And how much do we believe what we say we believe about wanting to fight the good fight for the freedom of the people of the world and the happiness of the people of the world.
And I had been in Gaza, and I had been in the West Bank and I had met my tribe of poets and singers and musicians and philosophers and historians and children – and we’re just people.
And, you know, people everywhere deserve to be free of fear. They deserve to be free of people taking their land and bombing their schools and taking their water.
And so it felt like, given my own background in the South with the segregation – and I’m sitting here right now looking at pictures of both my parents – that I have an obligation given how much I deeply understand this kind of pain to try to be present even if we don’t get to where we were trying to get to.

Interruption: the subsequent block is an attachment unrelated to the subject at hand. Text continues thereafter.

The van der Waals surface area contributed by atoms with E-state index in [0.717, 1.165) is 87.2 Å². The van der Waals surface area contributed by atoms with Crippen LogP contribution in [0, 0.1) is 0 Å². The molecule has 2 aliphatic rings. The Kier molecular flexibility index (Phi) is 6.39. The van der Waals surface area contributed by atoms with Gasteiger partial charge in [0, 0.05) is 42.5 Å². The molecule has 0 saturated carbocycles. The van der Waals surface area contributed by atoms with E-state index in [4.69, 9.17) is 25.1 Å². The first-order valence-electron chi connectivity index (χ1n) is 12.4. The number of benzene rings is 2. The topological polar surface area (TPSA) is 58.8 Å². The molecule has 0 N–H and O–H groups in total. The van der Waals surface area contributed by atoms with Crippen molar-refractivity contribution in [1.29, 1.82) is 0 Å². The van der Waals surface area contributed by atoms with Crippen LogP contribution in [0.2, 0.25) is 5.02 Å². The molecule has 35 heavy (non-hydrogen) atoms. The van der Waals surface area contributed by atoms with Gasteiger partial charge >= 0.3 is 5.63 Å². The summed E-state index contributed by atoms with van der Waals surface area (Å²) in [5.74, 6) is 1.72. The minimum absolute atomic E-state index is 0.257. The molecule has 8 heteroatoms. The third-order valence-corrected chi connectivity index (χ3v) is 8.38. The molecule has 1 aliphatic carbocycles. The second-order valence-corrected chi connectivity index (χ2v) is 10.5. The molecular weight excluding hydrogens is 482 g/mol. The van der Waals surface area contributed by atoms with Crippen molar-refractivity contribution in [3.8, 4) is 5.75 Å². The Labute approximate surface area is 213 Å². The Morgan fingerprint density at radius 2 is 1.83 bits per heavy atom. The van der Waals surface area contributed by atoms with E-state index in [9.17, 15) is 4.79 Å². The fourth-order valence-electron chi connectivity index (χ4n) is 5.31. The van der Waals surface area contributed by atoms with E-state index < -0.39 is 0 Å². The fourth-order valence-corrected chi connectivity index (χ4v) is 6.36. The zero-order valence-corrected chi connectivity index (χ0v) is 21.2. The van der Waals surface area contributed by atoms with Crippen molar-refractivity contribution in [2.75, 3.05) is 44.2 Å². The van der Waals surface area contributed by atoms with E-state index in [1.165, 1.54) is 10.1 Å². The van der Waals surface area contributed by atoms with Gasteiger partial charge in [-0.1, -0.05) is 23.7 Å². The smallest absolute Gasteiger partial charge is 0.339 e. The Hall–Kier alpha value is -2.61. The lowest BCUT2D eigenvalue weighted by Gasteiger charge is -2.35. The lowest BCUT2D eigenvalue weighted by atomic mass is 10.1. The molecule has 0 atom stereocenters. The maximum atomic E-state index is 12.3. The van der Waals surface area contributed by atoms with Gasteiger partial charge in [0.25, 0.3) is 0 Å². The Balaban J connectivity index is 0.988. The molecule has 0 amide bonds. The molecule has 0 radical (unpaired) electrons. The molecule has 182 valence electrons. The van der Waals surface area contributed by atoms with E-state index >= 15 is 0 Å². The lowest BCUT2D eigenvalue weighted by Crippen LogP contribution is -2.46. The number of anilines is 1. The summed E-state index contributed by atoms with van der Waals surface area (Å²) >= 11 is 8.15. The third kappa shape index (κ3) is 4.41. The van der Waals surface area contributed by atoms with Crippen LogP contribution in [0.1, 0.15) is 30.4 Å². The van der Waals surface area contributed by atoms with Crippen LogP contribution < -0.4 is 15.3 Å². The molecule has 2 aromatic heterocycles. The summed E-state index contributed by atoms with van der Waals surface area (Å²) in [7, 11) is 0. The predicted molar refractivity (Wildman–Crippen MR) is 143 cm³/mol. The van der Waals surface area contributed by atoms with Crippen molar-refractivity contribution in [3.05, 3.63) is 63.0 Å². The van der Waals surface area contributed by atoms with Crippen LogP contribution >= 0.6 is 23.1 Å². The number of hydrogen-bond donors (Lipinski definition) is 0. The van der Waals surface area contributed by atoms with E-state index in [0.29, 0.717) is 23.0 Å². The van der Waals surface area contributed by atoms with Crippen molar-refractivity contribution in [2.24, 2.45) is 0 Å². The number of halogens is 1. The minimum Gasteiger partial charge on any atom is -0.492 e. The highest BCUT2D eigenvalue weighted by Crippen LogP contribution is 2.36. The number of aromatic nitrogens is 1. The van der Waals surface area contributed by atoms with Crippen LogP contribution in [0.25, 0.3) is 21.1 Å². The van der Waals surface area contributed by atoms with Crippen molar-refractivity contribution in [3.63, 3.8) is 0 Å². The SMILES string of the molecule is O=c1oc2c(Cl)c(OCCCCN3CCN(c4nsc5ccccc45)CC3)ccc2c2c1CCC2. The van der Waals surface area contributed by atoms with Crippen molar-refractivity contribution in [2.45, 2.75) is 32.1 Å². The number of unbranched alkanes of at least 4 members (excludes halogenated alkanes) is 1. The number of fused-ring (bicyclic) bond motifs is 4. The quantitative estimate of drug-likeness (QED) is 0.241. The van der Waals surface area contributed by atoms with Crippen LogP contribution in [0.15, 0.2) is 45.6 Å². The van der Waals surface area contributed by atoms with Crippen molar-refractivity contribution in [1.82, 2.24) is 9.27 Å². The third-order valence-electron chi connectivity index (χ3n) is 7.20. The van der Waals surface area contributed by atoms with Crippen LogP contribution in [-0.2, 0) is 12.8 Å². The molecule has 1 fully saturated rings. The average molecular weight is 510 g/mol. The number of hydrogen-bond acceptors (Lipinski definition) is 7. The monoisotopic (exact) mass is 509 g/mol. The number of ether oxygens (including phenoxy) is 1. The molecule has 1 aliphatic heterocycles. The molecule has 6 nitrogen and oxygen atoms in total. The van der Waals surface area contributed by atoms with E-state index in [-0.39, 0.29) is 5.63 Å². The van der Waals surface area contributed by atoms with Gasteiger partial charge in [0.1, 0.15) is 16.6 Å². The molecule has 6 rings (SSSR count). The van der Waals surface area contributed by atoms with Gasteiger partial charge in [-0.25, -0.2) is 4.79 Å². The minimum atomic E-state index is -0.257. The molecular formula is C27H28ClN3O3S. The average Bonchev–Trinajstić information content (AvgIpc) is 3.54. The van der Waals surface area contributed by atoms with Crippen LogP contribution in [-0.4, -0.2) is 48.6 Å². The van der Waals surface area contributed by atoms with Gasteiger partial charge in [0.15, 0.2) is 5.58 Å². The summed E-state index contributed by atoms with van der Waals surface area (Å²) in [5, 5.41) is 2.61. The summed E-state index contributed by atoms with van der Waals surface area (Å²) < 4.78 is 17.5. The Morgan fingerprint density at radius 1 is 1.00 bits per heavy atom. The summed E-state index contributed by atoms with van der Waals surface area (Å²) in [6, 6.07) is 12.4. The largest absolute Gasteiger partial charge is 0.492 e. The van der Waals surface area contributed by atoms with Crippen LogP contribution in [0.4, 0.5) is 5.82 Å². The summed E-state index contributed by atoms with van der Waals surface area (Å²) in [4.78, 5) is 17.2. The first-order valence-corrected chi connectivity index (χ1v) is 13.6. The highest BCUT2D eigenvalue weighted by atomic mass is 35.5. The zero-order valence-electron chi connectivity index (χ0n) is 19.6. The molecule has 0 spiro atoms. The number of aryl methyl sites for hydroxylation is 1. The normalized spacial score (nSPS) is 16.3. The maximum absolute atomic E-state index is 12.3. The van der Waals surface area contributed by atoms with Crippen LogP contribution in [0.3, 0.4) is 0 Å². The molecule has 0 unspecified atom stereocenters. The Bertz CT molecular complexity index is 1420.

We didn’t get to Gaza. But we did get 10 miles off the coast of Greece.
DB: And you were turned back.
AW: We were turned back by armed commandos from the Greek Coast Guard, and we never got to be in confrontation directly with the Israelis. But they were working against us the whole time. They had been sabotaging the other ships and making it really hard for us to move.
And yet there again, I can’t be discouraged. I feel so much that if you just get off your couch, if you just leave your house, if you just head out to stand with your neighbor, even if they are 10,000 miles away, if you head out, there is a way in which you are already there. Your intention is so important, and the movement forward is so important.